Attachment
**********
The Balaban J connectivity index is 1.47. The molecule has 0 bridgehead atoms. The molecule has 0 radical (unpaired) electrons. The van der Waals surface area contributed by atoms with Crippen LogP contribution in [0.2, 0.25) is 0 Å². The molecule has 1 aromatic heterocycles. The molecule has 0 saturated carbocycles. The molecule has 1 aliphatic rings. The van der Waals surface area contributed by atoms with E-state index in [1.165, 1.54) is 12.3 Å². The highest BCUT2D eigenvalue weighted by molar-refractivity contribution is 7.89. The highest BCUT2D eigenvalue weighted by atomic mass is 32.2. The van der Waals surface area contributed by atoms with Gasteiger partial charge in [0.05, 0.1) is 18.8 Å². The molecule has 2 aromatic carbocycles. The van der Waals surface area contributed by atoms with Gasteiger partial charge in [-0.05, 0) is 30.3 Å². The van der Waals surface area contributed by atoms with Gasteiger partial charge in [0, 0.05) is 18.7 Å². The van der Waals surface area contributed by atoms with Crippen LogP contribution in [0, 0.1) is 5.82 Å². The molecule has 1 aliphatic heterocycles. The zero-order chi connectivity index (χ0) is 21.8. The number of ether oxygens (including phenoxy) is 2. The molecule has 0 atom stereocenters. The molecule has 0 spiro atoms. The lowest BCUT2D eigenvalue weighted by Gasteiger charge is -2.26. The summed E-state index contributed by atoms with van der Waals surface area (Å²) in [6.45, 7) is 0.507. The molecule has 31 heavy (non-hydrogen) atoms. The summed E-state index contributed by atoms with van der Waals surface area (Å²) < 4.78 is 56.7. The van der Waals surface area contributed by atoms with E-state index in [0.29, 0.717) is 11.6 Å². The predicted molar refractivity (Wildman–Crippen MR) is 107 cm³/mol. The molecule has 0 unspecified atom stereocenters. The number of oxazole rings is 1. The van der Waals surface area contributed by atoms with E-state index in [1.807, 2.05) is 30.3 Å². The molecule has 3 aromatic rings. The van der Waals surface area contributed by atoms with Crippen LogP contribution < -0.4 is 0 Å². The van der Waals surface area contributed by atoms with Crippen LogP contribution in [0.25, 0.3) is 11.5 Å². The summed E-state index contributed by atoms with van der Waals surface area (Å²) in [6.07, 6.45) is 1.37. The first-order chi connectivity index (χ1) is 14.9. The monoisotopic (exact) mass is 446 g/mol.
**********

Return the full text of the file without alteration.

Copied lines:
The Balaban J connectivity index is 1.47. The molecule has 0 bridgehead atoms. The molecule has 0 radical (unpaired) electrons. The van der Waals surface area contributed by atoms with Crippen LogP contribution in [0.2, 0.25) is 0 Å². The molecule has 1 aromatic heterocycles. The molecule has 0 saturated carbocycles. The molecule has 1 aliphatic rings. The van der Waals surface area contributed by atoms with E-state index in [1.165, 1.54) is 12.3 Å². The highest BCUT2D eigenvalue weighted by molar-refractivity contribution is 7.89. The highest BCUT2D eigenvalue weighted by atomic mass is 32.2. The van der Waals surface area contributed by atoms with Gasteiger partial charge in [0.05, 0.1) is 18.8 Å². The molecule has 2 aromatic carbocycles. The van der Waals surface area contributed by atoms with Gasteiger partial charge in [-0.05, 0) is 30.3 Å². The van der Waals surface area contributed by atoms with Gasteiger partial charge in [0, 0.05) is 18.7 Å². The van der Waals surface area contributed by atoms with Crippen LogP contribution in [0, 0.1) is 5.82 Å². The molecule has 1 aliphatic heterocycles. The zero-order chi connectivity index (χ0) is 21.8. The number of ether oxygens (including phenoxy) is 2. The molecule has 0 atom stereocenters. The molecule has 0 spiro atoms. The lowest BCUT2D eigenvalue weighted by Gasteiger charge is -2.26. The summed E-state index contributed by atoms with van der Waals surface area (Å²) in [6.45, 7) is 0.507. The molecule has 31 heavy (non-hydrogen) atoms. The summed E-state index contributed by atoms with van der Waals surface area (Å²) < 4.78 is 56.7. The van der Waals surface area contributed by atoms with E-state index in [0.29, 0.717) is 11.6 Å². The predicted molar refractivity (Wildman–Crippen MR) is 107 cm³/mol. The molecule has 0 unspecified atom stereocenters. The number of oxazole rings is 1. The van der Waals surface area contributed by atoms with E-state index in [1.807, 2.05) is 30.3 Å². The molecule has 3 aromatic rings. The van der Waals surface area contributed by atoms with Crippen LogP contribution < -0.4 is 0 Å². The van der Waals surface area contributed by atoms with Crippen LogP contribution in [0.25, 0.3) is 11.5 Å². The summed E-state index contributed by atoms with van der Waals surface area (Å²) in [6.07, 6.45) is 1.37. The first-order chi connectivity index (χ1) is 14.9. The monoisotopic (exact) mass is 446 g/mol.